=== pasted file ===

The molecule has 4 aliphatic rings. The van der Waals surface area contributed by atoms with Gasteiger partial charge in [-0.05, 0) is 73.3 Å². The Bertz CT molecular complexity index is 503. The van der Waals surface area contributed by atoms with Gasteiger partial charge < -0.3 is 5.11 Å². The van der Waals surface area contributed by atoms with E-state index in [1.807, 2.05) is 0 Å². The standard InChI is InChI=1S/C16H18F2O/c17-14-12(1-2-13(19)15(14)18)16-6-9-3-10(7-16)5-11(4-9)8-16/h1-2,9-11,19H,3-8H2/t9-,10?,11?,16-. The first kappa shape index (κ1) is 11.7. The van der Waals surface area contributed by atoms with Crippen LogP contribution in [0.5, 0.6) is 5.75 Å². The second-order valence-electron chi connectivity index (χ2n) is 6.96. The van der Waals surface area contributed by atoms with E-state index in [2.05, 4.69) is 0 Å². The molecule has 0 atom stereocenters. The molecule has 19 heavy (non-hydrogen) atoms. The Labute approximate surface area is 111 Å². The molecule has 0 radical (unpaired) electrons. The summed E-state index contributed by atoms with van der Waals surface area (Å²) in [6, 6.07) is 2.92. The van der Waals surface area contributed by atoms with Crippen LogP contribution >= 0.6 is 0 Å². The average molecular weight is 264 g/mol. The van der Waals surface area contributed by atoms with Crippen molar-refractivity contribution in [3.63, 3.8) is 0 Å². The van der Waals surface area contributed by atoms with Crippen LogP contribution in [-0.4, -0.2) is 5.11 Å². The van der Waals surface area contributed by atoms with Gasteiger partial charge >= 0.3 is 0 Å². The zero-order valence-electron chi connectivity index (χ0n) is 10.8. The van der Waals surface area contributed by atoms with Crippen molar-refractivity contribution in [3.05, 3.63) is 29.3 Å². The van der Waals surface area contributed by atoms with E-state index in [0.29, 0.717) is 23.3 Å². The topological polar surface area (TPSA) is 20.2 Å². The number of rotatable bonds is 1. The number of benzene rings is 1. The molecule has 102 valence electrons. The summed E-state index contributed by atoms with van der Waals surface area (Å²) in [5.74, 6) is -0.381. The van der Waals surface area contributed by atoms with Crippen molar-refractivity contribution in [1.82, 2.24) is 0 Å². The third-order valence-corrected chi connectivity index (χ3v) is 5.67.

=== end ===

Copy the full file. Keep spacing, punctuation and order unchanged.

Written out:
The molecule has 4 aliphatic rings. The van der Waals surface area contributed by atoms with Gasteiger partial charge in [-0.05, 0) is 73.3 Å². The Bertz CT molecular complexity index is 503. The van der Waals surface area contributed by atoms with Gasteiger partial charge < -0.3 is 5.11 Å². The van der Waals surface area contributed by atoms with E-state index in [1.807, 2.05) is 0 Å². The standard InChI is InChI=1S/C16H18F2O/c17-14-12(1-2-13(19)15(14)18)16-6-9-3-10(7-16)5-11(4-9)8-16/h1-2,9-11,19H,3-8H2/t9-,10?,11?,16-. The first kappa shape index (κ1) is 11.7. The van der Waals surface area contributed by atoms with Crippen LogP contribution in [0.5, 0.6) is 5.75 Å². The second-order valence-electron chi connectivity index (χ2n) is 6.96. The van der Waals surface area contributed by atoms with E-state index in [2.05, 4.69) is 0 Å². The molecule has 0 atom stereocenters. The molecule has 19 heavy (non-hydrogen) atoms. The Labute approximate surface area is 111 Å². The molecule has 0 radical (unpaired) electrons. The summed E-state index contributed by atoms with van der Waals surface area (Å²) in [6, 6.07) is 2.92. The van der Waals surface area contributed by atoms with Crippen LogP contribution >= 0.6 is 0 Å². The average molecular weight is 264 g/mol. The van der Waals surface area contributed by atoms with Crippen molar-refractivity contribution in [3.63, 3.8) is 0 Å². The van der Waals surface area contributed by atoms with Crippen LogP contribution in [-0.4, -0.2) is 5.11 Å². The van der Waals surface area contributed by atoms with Gasteiger partial charge >= 0.3 is 0 Å². The zero-order valence-electron chi connectivity index (χ0n) is 10.8. The van der Waals surface area contributed by atoms with Crippen molar-refractivity contribution in [3.05, 3.63) is 29.3 Å². The van der Waals surface area contributed by atoms with E-state index in [0.29, 0.717) is 23.3 Å². The topological polar surface area (TPSA) is 20.2 Å². The number of rotatable bonds is 1. The number of benzene rings is 1. The molecule has 102 valence electrons. The summed E-state index contributed by atoms with van der Waals surface area (Å²) in [5.74, 6) is -0.381. The van der Waals surface area contributed by atoms with Crippen molar-refractivity contribution in [1.82, 2.24) is 0 Å². The third-order valence-corrected chi connectivity index (χ3v) is 5.67.